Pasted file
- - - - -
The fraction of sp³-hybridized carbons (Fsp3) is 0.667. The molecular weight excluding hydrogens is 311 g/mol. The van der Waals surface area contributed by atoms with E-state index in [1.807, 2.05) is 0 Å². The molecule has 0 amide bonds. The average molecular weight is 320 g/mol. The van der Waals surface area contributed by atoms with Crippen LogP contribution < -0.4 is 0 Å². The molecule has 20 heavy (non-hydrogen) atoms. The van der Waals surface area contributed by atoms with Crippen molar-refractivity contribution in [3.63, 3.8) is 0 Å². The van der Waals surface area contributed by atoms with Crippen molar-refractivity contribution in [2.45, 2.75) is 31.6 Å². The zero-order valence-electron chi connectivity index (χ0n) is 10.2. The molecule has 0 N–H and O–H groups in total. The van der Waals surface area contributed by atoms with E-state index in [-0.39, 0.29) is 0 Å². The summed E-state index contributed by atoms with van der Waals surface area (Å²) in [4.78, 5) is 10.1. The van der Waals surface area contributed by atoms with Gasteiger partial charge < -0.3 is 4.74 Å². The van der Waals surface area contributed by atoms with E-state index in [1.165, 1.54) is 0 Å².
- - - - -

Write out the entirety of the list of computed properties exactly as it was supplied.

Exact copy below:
The fraction of sp³-hybridized carbons (Fsp3) is 0.667. The molecular weight excluding hydrogens is 311 g/mol. The van der Waals surface area contributed by atoms with E-state index in [1.807, 2.05) is 0 Å². The molecule has 0 amide bonds. The average molecular weight is 320 g/mol. The van der Waals surface area contributed by atoms with Crippen LogP contribution < -0.4 is 0 Å². The molecule has 20 heavy (non-hydrogen) atoms. The van der Waals surface area contributed by atoms with Crippen molar-refractivity contribution in [3.63, 3.8) is 0 Å². The van der Waals surface area contributed by atoms with Crippen molar-refractivity contribution in [2.45, 2.75) is 31.6 Å². The zero-order valence-electron chi connectivity index (χ0n) is 10.2. The molecule has 0 N–H and O–H groups in total. The van der Waals surface area contributed by atoms with E-state index in [-0.39, 0.29) is 0 Å². The summed E-state index contributed by atoms with van der Waals surface area (Å²) in [4.78, 5) is 10.1. The van der Waals surface area contributed by atoms with Gasteiger partial charge < -0.3 is 4.74 Å². The van der Waals surface area contributed by atoms with E-state index in [1.165, 1.54) is 0 Å².